Day 45: Reflections on memory
Just before chapel I sit in the garden by the river. I do some homework, read, listen to music, and my heart is calm. A little light creeps into my heavy body and lifts it for a moment.
T.S. Eliot writes in “Little Gidding” that memory is the liberation from indifference, that no-man’s-land between attachment and detachment. I find this a hard pill to swallow. In moments of despair, when I’m carrying too many dark clouds and just want to be numb to the world, the last thing I want is to remember the light. But in my moments of numb indifference all I want is to feel something, but then to remember what it was like to feel happy leaves me angry and sad because it’s so difficult to feel that way anymore.
I don’t know how to understand Eliot’s words. Rationally, he’s right, but I’m struggling to understand why or how. How is memory healing and redeeming when it is so often painful? How do you make the move from remembering pain to remembering the goodness before the pain? How do you learn to see the goodness growing out from the pain, in spite of the pain?
Megan and I go on an adventure to Society Cafe and drink some of the best coffee we’ve ever had. Our few hours there are filled with giggles and paper-writing. In light of the upcoming days of immense stress and deadlines, it’s a perfect puddle of peace (and air conditioning) on a hot summer day in Oxford.
Day 46: Finals Weekend Day 1
Our to-do lists are unreasonably long but we all hunker down in our rooms and various coffee shops to get it done. Everyone is stressed. We emerge for meals looking like zombies. Some people have the audacity to point it out. Like yes, we know. We look dead.
Around 11pm I spontaneously decide that I will wake up early, get a little bit of research done, then force myself not to do any work for a couple hours by going to a coffee shop alone to journal and read the Bible.
Day 47: Finals Weekend Day 2
Unlike what usually happens when I make early morning plans, I actually wake up.
Jericho Coffee Traders is about a twenty-minute walk from where we’re staying, and two dear friends had recommended I make a trip there (shout out to Han and Kat). It’s so hipster and chill that I immediately feel at home, and part with three pounds for a mocha.
I seat myself by the window side of a cushioned bench. Across from me there’s a secondary school boy with two cups of coffee next to his laptop. I think he’s watching a basketball game.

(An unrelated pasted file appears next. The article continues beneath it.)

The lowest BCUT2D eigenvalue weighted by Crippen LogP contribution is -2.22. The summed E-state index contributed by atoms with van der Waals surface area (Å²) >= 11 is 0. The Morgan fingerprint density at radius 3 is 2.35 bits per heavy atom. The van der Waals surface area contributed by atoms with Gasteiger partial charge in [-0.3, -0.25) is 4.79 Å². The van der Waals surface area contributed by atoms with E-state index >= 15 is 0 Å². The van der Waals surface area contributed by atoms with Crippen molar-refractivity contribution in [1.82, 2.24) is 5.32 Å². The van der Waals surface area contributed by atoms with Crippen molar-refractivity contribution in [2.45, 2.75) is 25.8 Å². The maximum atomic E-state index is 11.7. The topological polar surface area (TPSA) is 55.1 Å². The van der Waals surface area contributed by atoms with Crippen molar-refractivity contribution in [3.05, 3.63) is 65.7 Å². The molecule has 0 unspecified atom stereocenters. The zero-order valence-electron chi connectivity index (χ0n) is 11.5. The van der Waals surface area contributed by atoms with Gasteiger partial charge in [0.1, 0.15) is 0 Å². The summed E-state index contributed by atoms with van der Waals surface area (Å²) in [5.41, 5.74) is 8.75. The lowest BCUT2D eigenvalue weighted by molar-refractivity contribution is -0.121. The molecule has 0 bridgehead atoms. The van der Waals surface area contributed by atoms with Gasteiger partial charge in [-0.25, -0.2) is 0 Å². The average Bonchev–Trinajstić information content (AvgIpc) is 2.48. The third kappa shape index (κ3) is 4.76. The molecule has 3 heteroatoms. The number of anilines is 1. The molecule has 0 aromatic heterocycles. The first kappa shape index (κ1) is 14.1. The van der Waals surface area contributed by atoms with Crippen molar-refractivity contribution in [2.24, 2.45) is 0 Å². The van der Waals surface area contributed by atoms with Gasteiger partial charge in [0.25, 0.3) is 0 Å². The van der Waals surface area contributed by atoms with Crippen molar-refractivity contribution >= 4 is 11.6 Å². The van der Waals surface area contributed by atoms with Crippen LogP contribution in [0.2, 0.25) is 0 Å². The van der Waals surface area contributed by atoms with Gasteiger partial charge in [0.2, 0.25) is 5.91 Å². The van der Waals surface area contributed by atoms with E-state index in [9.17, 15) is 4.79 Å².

From the journal:
The amount of money I’ve spent on coffee is not an amount I want to know or wonder about. I’ve gotten desperate again, I suppose. Poor sleep and poor mental health lead me to the poor belief that caffeine can’t possibly make it any worse than it already is. Or coffee is an escape. It makes me feel cool and sophisticated in a twisted way, considering I feel far less than that once it enters my bloodstream. In the moment, it’s a sort of balm; I get to live the coffee-addict creative lifestyle, writing in some hipster place surrounded by hipster people, the life I’ve always wanted to live. But is it really all that rewarding?
Whatever the reason, I find myself again in a small, hipster coffee shop on a Sunday morning, journaling in the soft grey light tumbling through the window, with an unsweetened mocha in a blue mug on the wooden table by my leg, and it strikes me that I’m here instead of in church. It’s our last day in Oxford. I’m here alone, with my depression playlist, Bible, and a mental to-do list of everything I have to get done before we leave for Cambridge tomorrow morning. Is this religion?
There are two big papers I don’t get done.
Jared brings chocolate to celebrate what I did get done.
Day 48: Footsteps
My parents came to Cambridge for a day almost 25 years ago. Now I’m here, peering around every corner for the buildings and bridges they saw and freaking out a little that I’m walking the same roads they did. Things look different from the pictures.
At Jemporium Vintage I fall in love with a men’s red jacket as soon as I try it on. It’s £25 and my only big splurge on the trip so far (besides books, which add up over time, apparently…).
After dinner at the hostel we see a festival performance of Shakespeare’s “Hamlet.” It’s not the greatest, but our cohort has mixed opinions on that front.
Day 49: Julien of Norwich
I walk into the first cathedral of the day feeling so heavy. I’m immediately angry and bitter at God when I see the flying ceilings, but I couldn’t tell you why.
I try to sit down but the vacuum cleaner screeches so I get up and walk around a second time.
There’s a statue of the crucified Jesus being held by his mother. His eyes are definitely closed, the crown of thorns causing blood to trickle against his eyelids. As I walk past, they seem to open and make direct, tired eye contact with me. I do a double-take and question my sanity, blinking a couple times. He’s still staring, so I take a few steps backward and reluctantly let his gaze penetrate my heart.
“I died for you,” he says.
“Okay?” I shudder. I keep waiting for his eyes to close again, but they don’t. Freaking out a little bit, I run away.
I’m so tired.
Tired of the fighting, not tired of life itself. “What if” scenarios for me are more about being tired of fighting for light than despairing of ever finding light at all. I know it’s there, I just can’t reach it. And it’s the reaching that’s hard.
Kailin finds me sobbing in one of the pews and we have to go to lunch.